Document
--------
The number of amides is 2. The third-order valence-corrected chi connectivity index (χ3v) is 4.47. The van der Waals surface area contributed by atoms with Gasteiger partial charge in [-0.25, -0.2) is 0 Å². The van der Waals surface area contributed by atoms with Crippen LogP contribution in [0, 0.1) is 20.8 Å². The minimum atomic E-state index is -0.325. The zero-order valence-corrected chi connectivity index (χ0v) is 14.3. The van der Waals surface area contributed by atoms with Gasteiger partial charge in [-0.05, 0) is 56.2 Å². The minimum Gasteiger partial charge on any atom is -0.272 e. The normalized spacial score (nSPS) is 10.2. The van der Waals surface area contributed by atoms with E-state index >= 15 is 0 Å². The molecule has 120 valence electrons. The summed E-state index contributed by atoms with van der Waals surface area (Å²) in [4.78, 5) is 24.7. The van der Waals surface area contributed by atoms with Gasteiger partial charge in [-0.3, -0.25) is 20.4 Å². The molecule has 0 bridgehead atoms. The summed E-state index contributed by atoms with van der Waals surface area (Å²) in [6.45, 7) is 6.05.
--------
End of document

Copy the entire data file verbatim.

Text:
The number of amides is 2. The third-order valence-corrected chi connectivity index (χ3v) is 4.47. The van der Waals surface area contributed by atoms with Gasteiger partial charge in [-0.25, -0.2) is 0 Å². The van der Waals surface area contributed by atoms with Crippen LogP contribution in [0, 0.1) is 20.8 Å². The minimum atomic E-state index is -0.325. The zero-order valence-corrected chi connectivity index (χ0v) is 14.3. The van der Waals surface area contributed by atoms with Gasteiger partial charge in [-0.05, 0) is 56.2 Å². The minimum Gasteiger partial charge on any atom is -0.272 e. The normalized spacial score (nSPS) is 10.2. The van der Waals surface area contributed by atoms with E-state index >= 15 is 0 Å². The molecule has 120 valence electrons. The summed E-state index contributed by atoms with van der Waals surface area (Å²) in [4.78, 5) is 24.7. The van der Waals surface area contributed by atoms with Gasteiger partial charge in [-0.3, -0.25) is 20.4 Å². The molecule has 0 bridgehead atoms. The summed E-state index contributed by atoms with van der Waals surface area (Å²) in [6.45, 7) is 6.05.